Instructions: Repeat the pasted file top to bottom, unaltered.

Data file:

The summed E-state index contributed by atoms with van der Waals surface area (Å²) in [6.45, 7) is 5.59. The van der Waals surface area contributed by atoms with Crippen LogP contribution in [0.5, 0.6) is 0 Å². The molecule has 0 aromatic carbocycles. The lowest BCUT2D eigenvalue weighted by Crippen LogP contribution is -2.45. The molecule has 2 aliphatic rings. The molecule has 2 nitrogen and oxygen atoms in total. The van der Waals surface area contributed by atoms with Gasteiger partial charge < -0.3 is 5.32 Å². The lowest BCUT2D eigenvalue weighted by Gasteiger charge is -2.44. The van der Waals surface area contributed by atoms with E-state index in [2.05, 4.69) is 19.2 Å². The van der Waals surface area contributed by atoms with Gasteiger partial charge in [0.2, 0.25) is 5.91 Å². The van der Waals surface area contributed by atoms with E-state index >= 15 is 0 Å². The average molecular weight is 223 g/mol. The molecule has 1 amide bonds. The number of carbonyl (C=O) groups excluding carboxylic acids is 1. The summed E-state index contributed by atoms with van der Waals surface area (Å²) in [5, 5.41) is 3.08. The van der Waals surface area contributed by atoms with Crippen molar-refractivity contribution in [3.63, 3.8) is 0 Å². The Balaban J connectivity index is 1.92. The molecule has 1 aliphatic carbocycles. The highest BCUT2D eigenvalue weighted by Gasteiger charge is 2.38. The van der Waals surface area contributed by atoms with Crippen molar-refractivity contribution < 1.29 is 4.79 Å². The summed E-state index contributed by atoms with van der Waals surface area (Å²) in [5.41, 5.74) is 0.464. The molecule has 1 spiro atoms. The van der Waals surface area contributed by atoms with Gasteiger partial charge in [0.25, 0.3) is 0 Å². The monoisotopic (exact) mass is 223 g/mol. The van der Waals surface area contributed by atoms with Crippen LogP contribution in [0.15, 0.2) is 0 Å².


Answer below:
The summed E-state index contributed by atoms with van der Waals surface area (Å²) in [6.45, 7) is 5.59. The van der Waals surface area contributed by atoms with Crippen LogP contribution in [0.5, 0.6) is 0 Å². The molecule has 0 aromatic carbocycles. The lowest BCUT2D eigenvalue weighted by Crippen LogP contribution is -2.45. The molecule has 2 aliphatic rings. The molecule has 2 nitrogen and oxygen atoms in total. The van der Waals surface area contributed by atoms with Gasteiger partial charge < -0.3 is 5.32 Å². The lowest BCUT2D eigenvalue weighted by Gasteiger charge is -2.44. The van der Waals surface area contributed by atoms with E-state index in [2.05, 4.69) is 19.2 Å². The van der Waals surface area contributed by atoms with Gasteiger partial charge in [0.2, 0.25) is 5.91 Å². The van der Waals surface area contributed by atoms with E-state index >= 15 is 0 Å². The average molecular weight is 223 g/mol. The molecule has 1 amide bonds. The number of carbonyl (C=O) groups excluding carboxylic acids is 1. The summed E-state index contributed by atoms with van der Waals surface area (Å²) in [5, 5.41) is 3.08. The van der Waals surface area contributed by atoms with Crippen molar-refractivity contribution in [3.63, 3.8) is 0 Å². The Balaban J connectivity index is 1.92. The molecule has 1 aliphatic carbocycles. The highest BCUT2D eigenvalue weighted by Gasteiger charge is 2.38. The van der Waals surface area contributed by atoms with Crippen molar-refractivity contribution < 1.29 is 4.79 Å². The summed E-state index contributed by atoms with van der Waals surface area (Å²) in [5.41, 5.74) is 0.464. The molecule has 1 spiro atoms. The van der Waals surface area contributed by atoms with Gasteiger partial charge in [0.25, 0.3) is 0 Å². The monoisotopic (exact) mass is 223 g/mol. The van der Waals surface area contributed by atoms with Crippen LogP contribution in [0.15, 0.2) is 0 Å².